• Billy's dad doesn't support his wishes to participate in ballet (saying that it's for girls and not boys) and somewhat questions his sexuality.
  • We learn that Mrs. Wilkinson's husband had an affair sometime in the past.
  • Billy curses at Mrs. Wilkinson in anger/frustration. Later, and edgy/nervous about some ballet auditions, he ends up punching another student who was just trying to be friendly.
  • Some viewers may find scenes listed under "Violence" as unsettling or suspenseful.
  • None.
  • Due to some strong accents, it's possible that other colorful phrases exist in addition to what's listed here -- Phrases: "F*ck off," "For f*ck's sake," "F*cking hell," "F*ck you," "What the f*ck are you looking at/doing?" "F*cked up," "Who the f*ck are you?" "Stop being an old f*cking woman," "Sanctimonious bullsh*t," "You little twat," "Freaking," "Bollocks," "Shut up," "Puffs/puffer" (effeminate/gay men), "Wanker," "Yes you bloody well do," "Busting my ass," "Bastard," "Pissed" (for drunk and urinated), "Piss off' and "Shut it."
  • A man briefly moons the police (we see his bare butt from a distance).
  • Some protestors throw eggs at a bus.
  • Some girls have a pillow fight.
  • Tony spits on a police car.
  • It looks as if Tony playfully gives Billy "the finger."
  • None.
  • None.
  • None.
  • Due to some strong accents, it's possible that more profanity exists than is what's listed here. That said, we heard at least 52 "f" words, 8 "s" words, 5 slang terms using female genitals ("tw*t"), 2 hells, 1 ass, 1 crap, 1 bollocks, 1 wanker, 2 uses each of "Christ" and "For God's sakes" and 1 use each of "God" and "Jesus Christ" as exclamations.
  • A man briefly moons the police (we see his bare butt from a distance).
  • Billy asks Debbie (Mrs. Wilkinson's young daughter) why her parents sleep in separate beds and she replies that it's so that they can't have sex. Billy asks why and Debbie replies it's because her father had sex with a woman from work and that her parents don't think she knows that. After Billy asks about her mother and sex, Debbie then goes on to say that her mother is unfulfilled and that she has dancing instead of sex.
  • We learn that Billy's friend Michael is a young transvestite (we see him wearing his sister's dress) and it sounds like he states that his father does it all of the time as well.
  • Debbie tells Billy that she'll show him her "fanny" if he wants (he declines the offer).
  • On a cold day, Michael takes Billy's hands and puts them down inside the front of his pants. Billy, who questions whether Michael is a "puffer" (homosexual), asks if his hands are cold and Michael states that he kind of likes it. Michael then kisses Billy on the cheek and Billy tells him that just because he likes ballet doesn't mean he's gay. Michael then asks Billy not to tell anyone about him.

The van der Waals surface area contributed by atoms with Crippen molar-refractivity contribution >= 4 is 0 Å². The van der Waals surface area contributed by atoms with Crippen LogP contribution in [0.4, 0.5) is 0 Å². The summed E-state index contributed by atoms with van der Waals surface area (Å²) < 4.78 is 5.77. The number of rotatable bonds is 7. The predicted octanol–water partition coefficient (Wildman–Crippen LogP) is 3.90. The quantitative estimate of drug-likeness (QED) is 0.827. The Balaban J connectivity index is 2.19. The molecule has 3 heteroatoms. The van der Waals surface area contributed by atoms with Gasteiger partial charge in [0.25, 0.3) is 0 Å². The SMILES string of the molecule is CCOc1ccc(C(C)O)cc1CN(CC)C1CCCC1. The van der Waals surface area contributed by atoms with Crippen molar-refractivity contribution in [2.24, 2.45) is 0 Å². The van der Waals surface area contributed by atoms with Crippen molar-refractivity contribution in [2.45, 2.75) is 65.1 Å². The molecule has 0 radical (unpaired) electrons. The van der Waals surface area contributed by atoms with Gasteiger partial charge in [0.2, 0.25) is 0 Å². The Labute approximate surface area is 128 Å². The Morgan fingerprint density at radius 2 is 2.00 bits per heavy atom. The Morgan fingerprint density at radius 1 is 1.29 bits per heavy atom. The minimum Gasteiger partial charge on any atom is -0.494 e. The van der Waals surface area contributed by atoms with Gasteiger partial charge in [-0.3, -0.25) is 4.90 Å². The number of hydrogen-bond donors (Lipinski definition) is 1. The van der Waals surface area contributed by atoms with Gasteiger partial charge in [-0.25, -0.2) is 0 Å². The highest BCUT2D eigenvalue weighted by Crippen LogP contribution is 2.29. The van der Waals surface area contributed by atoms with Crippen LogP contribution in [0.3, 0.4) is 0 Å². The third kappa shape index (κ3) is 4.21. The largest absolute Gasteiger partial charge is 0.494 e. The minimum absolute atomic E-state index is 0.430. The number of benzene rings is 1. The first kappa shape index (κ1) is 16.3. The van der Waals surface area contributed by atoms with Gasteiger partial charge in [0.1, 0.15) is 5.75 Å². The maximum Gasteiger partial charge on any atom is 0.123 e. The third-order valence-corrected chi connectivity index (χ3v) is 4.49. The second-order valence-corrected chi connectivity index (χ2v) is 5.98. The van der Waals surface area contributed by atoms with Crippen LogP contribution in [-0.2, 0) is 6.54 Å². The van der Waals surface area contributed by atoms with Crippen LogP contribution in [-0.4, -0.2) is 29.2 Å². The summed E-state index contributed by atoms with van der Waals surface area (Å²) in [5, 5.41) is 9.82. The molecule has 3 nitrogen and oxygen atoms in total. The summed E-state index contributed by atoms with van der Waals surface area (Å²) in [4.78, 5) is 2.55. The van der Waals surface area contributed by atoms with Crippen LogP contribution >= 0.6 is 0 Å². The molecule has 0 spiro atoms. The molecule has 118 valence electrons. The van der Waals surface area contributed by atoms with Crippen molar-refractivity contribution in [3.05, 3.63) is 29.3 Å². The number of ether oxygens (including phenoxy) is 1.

• Mrs. Wilkinson smokes at least 10 times, while her piano player smokes several times. Jackie smokes more than 5 times, while Tony smokes once and various miscellaneous characters also smoke.
  • We learn that Billy's mother died a year or so before the story begins (he and his grandmother visit her grave, he later reads a letter from her and even later imagines seeing her talking to him in their kitchen). Later, Tony tells their father that ever since their mother died, he (the father) has been useless.
  • Billy tells his father that he hates him when his father forbids him to partake in any more ballet (and his father then grabs and pushes Billy up against a wall in reaction).
  • Tony and his father have a fight.
  • We learn that Mrs. Wilkinson's husband had an affair sometime in the past.
  • Billy's pursuit of his dreams despite the obstacles (physical and personal, etc.) standing in his way.
  • Others' beliefs that men or boys participating in ballet are automatically gay.
  • Unions and strikes.
  • We learn that Mrs. Wilkinson's husband had an affair sometime in the past and Billy and Debbie then briefly talk (non-graphically) about some related sexual matters.
  • We learn that Billy's friend Michael is a young transvestite (we see him wearing his sister's dress) and it sounds like he states that his father does it all of the time as well.
  • A person hits Billy with some rolled up reading material.
  • Some boxing related violence is present (people being punched).
  • There's some pushing between police and protestors and eggs are thrown at (and hit) a bus.
  • Tony and his dad confront a "scab" and then push over a shopping cart.
  • After Billy tells his father that he hates him, the father grabs and pushes Billy up against a wall.
  • Tony's father punches him, drawing some blood from his nose.
  • Mrs. Wilkinson slaps Billy after he curses at her in anger/frustration.
  • Police chase after some protestors, knocking other people over in the process.
  • Tony throws a glass cup to the floor.
  • Police hit Tony with their billy clubs.
  • While dancing in anger, Billy kicks a door.
  • Jackie takes a sledgehammer to the family piano (to use the latter as firewood).
  • We see police struggling with protestors again.
  • Billy punches another male dance student.

  • Reviewed August 23, 2000 / Posted October 20, 2000